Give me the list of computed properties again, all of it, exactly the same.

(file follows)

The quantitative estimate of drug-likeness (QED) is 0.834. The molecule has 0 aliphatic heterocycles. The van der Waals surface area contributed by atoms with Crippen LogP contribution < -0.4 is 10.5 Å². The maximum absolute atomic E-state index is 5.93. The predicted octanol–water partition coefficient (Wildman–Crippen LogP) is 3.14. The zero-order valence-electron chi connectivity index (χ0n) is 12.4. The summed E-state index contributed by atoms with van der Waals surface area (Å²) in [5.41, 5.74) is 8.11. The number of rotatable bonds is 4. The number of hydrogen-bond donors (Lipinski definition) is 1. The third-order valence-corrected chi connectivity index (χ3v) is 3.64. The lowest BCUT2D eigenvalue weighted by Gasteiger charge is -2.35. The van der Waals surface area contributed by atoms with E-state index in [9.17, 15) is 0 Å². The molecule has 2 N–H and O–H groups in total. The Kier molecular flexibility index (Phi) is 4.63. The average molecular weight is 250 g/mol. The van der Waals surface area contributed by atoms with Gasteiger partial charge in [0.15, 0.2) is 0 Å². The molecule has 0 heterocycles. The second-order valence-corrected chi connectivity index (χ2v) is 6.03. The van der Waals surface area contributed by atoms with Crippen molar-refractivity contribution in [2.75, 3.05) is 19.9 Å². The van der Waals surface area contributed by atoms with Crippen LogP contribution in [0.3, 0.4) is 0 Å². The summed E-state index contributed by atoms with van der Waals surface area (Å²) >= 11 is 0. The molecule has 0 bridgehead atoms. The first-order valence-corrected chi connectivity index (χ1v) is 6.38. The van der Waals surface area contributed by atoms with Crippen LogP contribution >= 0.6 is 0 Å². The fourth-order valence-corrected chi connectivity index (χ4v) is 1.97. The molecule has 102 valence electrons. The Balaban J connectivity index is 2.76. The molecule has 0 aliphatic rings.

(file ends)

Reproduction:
The quantitative estimate of drug-likeness (QED) is 0.834. The molecule has 0 aliphatic heterocycles. The van der Waals surface area contributed by atoms with Crippen LogP contribution < -0.4 is 10.5 Å². The maximum absolute atomic E-state index is 5.93. The predicted octanol–water partition coefficient (Wildman–Crippen LogP) is 3.14. The zero-order valence-electron chi connectivity index (χ0n) is 12.4. The summed E-state index contributed by atoms with van der Waals surface area (Å²) in [5.41, 5.74) is 8.11. The number of rotatable bonds is 4. The number of hydrogen-bond donors (Lipinski definition) is 1. The third-order valence-corrected chi connectivity index (χ3v) is 3.64. The lowest BCUT2D eigenvalue weighted by Gasteiger charge is -2.35. The van der Waals surface area contributed by atoms with E-state index in [9.17, 15) is 0 Å². The molecule has 2 N–H and O–H groups in total. The Kier molecular flexibility index (Phi) is 4.63. The average molecular weight is 250 g/mol. The van der Waals surface area contributed by atoms with Gasteiger partial charge in [0.15, 0.2) is 0 Å². The molecule has 0 heterocycles. The second-order valence-corrected chi connectivity index (χ2v) is 6.03. The van der Waals surface area contributed by atoms with Crippen molar-refractivity contribution in [2.75, 3.05) is 19.9 Å². The van der Waals surface area contributed by atoms with Crippen LogP contribution in [0.3, 0.4) is 0 Å². The summed E-state index contributed by atoms with van der Waals surface area (Å²) >= 11 is 0. The molecule has 0 bridgehead atoms. The first-order valence-corrected chi connectivity index (χ1v) is 6.38. The van der Waals surface area contributed by atoms with Crippen LogP contribution >= 0.6 is 0 Å². The fourth-order valence-corrected chi connectivity index (χ4v) is 1.97. The molecule has 102 valence electrons. The Balaban J connectivity index is 2.76. The molecule has 0 aliphatic rings.